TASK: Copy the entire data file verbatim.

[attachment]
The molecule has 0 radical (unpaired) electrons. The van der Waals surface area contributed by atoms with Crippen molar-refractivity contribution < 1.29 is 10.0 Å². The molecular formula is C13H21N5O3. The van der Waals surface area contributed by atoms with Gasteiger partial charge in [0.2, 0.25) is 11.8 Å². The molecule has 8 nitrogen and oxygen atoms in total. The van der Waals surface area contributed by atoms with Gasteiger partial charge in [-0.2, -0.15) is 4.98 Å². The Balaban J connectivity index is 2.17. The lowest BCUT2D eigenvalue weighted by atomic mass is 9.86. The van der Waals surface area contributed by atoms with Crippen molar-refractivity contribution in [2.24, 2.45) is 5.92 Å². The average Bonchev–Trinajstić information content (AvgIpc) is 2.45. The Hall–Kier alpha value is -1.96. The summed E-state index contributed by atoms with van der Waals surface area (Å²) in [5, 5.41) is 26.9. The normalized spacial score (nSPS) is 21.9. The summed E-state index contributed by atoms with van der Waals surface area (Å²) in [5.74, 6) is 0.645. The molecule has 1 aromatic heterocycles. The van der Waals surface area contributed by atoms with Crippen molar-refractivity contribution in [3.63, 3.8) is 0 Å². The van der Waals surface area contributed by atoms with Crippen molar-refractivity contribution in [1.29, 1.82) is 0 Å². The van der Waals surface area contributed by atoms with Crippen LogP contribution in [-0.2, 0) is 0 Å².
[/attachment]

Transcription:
The molecule has 0 radical (unpaired) electrons. The van der Waals surface area contributed by atoms with Crippen molar-refractivity contribution < 1.29 is 10.0 Å². The molecular formula is C13H21N5O3. The van der Waals surface area contributed by atoms with Gasteiger partial charge in [0.2, 0.25) is 11.8 Å². The molecule has 8 nitrogen and oxygen atoms in total. The van der Waals surface area contributed by atoms with Gasteiger partial charge in [-0.2, -0.15) is 4.98 Å². The Balaban J connectivity index is 2.17. The lowest BCUT2D eigenvalue weighted by atomic mass is 9.86. The van der Waals surface area contributed by atoms with Crippen molar-refractivity contribution in [2.24, 2.45) is 5.92 Å². The average Bonchev–Trinajstić information content (AvgIpc) is 2.45. The Hall–Kier alpha value is -1.96. The summed E-state index contributed by atoms with van der Waals surface area (Å²) in [5, 5.41) is 26.9. The normalized spacial score (nSPS) is 21.9. The summed E-state index contributed by atoms with van der Waals surface area (Å²) in [5.74, 6) is 0.645. The molecule has 1 aromatic heterocycles. The van der Waals surface area contributed by atoms with Crippen molar-refractivity contribution in [3.63, 3.8) is 0 Å². The van der Waals surface area contributed by atoms with Crippen molar-refractivity contribution in [1.29, 1.82) is 0 Å². The van der Waals surface area contributed by atoms with Crippen LogP contribution in [-0.2, 0) is 0 Å².